Shaping the future of renal denervation-the relevance of sham-controlled randomized trials and recent meta-analyses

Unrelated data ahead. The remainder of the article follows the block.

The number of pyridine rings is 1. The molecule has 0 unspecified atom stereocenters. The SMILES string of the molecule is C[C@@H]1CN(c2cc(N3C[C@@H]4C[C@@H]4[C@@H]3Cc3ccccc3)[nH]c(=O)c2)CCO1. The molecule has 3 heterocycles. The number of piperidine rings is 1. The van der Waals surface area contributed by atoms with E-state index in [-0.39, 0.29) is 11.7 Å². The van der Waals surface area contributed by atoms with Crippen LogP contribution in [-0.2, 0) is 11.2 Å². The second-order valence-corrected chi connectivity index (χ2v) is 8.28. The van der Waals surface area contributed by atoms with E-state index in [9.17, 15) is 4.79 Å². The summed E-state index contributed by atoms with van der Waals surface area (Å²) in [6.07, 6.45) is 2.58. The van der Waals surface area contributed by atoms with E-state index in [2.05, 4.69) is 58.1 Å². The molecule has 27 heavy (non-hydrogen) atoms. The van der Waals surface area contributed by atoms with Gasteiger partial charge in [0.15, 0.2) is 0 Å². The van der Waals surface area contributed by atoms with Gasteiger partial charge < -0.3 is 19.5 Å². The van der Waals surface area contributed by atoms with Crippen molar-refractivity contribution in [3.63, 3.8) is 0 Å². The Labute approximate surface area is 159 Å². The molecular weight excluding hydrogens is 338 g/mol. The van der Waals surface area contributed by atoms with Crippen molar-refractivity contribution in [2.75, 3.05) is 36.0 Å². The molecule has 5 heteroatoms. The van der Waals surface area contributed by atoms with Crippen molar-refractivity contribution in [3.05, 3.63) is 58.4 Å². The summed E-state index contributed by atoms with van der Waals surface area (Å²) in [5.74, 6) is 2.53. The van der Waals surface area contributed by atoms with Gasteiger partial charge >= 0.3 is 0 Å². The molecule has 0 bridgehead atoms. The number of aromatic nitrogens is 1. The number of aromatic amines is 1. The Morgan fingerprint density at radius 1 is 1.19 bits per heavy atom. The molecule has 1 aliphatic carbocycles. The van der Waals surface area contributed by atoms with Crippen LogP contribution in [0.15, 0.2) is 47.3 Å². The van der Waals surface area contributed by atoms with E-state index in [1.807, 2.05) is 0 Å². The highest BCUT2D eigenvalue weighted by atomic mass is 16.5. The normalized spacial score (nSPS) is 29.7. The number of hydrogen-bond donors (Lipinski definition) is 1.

The overall prevalence of hypertension in adults globally is estimated to be 30–45% with even higher rates of >60% in people aged above 60 years (1). It is expected that the number of people with hypertension will further grow by 15% to 20% and reach ~1.5 billion in 2025 (2). A systolic blood pressure (BP) ≥140 mmHg contributes substantially to the mortality and disability burden (70%), mostly related to ischemic and hemorrhagic stroke (1.5 and 2 million, respectively), and ischemic heart disease (4.9 million) (3). While lifestyle modification and antihypertensive (AH) pharmacotherapy are highly effective in reducing elevated BP, many patients remain uncontrolled due to a variety of reasons including non-adherence and non-compliance, intolerance to prescribed drugs, or true treatment resistance. Some of these patients may benefit from novel interventional procedures such as catheter-based renal denervation (RDN) as a suitable alternative.